The trial judge gave the appellant an opportunity to authenticate the poll. However, because the trial court required a list of persons contacted in the poll for in-camera inspection, to determine whether the jurors actually called had been prejudiced, appellant's witnesses refused to appear and testify. Refusal to testify was based on an ethical consideration about revealing the source of the poll. It must be noted that the members of one juror's family had in fact been contacted.
Appellant had at his disposal the means to require the witnesses to testify, no privilege being present, but failed to avail himself of these means. He cannot now complain.
However, 85% of those persons contacted noted that the appellant could get a fair trial in the community. Furthermore, the crucial question as to whether their opinions could be laid aside and the issues determined solely upon the evidence presented to the jury was never asked in the poll. And, while the question is not before this court, there are grave reservations about the admissibility of this type of evidence under any circumstance.
A motion for change of venue lies within the sound discretion of the trial judge. Jarrell v. State, 234 Ga. 410 (216 SE2d 258) (1975)
; Coleman v. State, supra. We find no abuse of discretion here.
3. Prior to trial, appellant challenged the arrays of the grand and traverse juries. The motion challenging the array of the grand jury was sustained, and appellant was reindicted. The trial court overruled the challenge to the array of the traverse jury, and in his fifth enumeration of error appellant contends that this ruling was erroneous because women were underrepresented on the traverse jury list.
In order to make out a prima facie case of jury discrimination, a defendant must establish (1) that a distinctive group or recognizable class in the community has been excluded from the jury list; (2) that an opportunity for discrimination against this group existed from the source of the jury list; and (3) that the use of the infected source produced a significant disparity between the percentages found present in the source and those actually appearing on the jury panels. See e.g. Duren v. Missouri, 439 U. S. 357 (99 SC 664, 58 LE2d 579) (1979); Bowen v. State, 244 Ga. 495 (260 SE2d 855) (1979)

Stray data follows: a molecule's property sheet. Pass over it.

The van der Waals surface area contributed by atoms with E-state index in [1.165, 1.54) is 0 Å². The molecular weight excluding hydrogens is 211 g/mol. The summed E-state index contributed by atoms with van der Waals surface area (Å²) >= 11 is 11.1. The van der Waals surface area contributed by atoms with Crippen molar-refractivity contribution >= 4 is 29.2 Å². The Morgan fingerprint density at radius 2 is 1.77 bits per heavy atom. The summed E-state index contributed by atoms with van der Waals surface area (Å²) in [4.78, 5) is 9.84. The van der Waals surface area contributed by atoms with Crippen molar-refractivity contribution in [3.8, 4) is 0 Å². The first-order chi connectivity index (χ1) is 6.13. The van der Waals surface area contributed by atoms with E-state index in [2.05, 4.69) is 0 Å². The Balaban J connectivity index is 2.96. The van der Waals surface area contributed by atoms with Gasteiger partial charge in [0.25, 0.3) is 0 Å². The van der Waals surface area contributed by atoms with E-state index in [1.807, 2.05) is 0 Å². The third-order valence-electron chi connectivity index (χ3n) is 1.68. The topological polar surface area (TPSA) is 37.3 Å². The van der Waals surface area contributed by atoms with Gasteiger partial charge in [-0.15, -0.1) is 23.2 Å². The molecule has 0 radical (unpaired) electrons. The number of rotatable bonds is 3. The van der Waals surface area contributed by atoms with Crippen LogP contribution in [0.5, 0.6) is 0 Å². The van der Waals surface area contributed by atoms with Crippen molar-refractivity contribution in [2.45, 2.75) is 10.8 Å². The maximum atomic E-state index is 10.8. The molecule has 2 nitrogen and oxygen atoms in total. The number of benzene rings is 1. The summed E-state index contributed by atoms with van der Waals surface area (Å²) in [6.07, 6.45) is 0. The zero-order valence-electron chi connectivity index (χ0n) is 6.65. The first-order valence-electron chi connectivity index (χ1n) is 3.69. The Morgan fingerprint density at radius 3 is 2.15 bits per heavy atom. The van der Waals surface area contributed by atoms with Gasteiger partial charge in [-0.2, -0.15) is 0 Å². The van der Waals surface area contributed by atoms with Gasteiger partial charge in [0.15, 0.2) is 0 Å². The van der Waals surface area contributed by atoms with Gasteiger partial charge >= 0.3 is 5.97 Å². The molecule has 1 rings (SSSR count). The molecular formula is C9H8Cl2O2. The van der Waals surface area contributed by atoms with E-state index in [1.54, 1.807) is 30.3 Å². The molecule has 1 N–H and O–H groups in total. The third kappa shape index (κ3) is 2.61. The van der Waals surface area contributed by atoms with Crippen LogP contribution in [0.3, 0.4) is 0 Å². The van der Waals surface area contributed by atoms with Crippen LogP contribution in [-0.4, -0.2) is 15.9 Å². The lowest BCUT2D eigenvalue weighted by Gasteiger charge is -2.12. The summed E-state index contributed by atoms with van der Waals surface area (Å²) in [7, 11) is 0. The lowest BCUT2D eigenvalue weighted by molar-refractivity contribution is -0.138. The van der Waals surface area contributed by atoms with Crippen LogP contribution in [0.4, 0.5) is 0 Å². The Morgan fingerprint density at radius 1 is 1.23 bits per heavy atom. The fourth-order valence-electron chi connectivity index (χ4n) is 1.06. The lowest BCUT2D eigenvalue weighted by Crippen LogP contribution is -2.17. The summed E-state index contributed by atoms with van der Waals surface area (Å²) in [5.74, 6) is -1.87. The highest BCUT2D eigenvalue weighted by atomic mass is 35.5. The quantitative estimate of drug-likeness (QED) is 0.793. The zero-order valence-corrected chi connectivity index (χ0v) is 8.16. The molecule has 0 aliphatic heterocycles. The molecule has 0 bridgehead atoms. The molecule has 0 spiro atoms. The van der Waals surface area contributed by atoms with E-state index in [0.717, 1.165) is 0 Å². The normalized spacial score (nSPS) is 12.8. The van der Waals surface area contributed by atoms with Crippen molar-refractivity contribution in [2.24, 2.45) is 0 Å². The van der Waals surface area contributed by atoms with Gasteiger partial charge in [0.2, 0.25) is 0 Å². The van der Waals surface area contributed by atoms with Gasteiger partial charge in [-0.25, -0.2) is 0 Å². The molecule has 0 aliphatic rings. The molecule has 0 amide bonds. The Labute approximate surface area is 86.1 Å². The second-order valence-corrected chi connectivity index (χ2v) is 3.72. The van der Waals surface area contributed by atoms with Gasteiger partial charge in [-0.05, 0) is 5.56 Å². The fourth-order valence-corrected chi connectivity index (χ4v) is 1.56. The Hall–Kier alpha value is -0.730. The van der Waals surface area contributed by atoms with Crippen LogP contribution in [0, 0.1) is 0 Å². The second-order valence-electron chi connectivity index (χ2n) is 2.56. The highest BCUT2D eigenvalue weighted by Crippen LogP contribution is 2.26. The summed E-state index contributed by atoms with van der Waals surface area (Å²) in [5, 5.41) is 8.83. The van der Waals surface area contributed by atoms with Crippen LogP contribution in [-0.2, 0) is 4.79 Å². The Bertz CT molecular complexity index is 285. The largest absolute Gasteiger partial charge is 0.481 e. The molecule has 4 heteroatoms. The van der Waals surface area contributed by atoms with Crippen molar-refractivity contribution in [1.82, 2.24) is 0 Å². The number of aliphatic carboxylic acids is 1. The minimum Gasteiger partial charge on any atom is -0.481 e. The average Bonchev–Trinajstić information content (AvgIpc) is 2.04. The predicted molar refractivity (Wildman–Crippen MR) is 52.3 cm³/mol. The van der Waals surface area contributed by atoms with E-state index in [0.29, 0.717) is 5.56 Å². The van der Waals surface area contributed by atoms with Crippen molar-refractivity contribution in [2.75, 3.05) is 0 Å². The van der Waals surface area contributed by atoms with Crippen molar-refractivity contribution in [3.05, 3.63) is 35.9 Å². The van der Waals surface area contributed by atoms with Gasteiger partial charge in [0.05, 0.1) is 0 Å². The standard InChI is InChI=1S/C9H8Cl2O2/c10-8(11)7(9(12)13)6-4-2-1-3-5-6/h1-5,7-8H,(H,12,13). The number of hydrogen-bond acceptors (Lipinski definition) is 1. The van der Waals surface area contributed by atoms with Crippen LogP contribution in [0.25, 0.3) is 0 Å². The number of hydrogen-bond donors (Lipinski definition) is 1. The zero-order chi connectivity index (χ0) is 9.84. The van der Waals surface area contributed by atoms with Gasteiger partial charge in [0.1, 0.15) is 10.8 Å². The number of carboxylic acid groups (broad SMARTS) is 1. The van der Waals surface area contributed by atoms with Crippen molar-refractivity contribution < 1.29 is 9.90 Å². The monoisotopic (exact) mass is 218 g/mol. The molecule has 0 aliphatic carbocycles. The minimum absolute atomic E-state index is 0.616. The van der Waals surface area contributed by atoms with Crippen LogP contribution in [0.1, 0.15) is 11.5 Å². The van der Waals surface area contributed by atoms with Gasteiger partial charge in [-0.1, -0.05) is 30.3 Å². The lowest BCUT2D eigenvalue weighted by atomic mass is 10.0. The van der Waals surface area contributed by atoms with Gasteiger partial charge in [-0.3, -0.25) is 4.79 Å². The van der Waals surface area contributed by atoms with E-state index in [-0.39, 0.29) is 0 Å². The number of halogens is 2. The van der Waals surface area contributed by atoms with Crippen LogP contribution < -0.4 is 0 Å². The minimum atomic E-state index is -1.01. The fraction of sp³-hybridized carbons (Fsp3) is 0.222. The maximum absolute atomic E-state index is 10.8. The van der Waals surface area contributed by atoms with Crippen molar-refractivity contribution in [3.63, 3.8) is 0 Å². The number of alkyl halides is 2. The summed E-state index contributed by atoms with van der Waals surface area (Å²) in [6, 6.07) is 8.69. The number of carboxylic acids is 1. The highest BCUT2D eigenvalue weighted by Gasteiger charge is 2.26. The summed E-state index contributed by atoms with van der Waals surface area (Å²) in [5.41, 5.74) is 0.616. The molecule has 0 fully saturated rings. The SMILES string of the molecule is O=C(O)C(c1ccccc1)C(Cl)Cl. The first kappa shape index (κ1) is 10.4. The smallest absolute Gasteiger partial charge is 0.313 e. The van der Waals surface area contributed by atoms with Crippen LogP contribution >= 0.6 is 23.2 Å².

At the hearing on the challenge, appellant called as a witness the former superior court clerk, and ex-officio member of the jury commission. No jury commissioners were called to testify. The witness testified to the following factual situation: Of the jury commissioners, two were black males, two white females, two were white males. The traverse jury panel last had been revised in August of 1979. The primary source from which the jurors were drawn was the voter's registration list. However, the list was supplemented by a list of graduating high school seniors and from cards received from persons wishing to be included in the traverse jury list, which resulted from publicity in the news media and public appearances by the clerk of the court requesting such participation. After it was determined by the commissioners that the voter registration list would leave an underrepresentation of blacks and women, the commissioners made an affirmative effort as provided for by Code Ann. 59-106 to supplement the traverse jury list.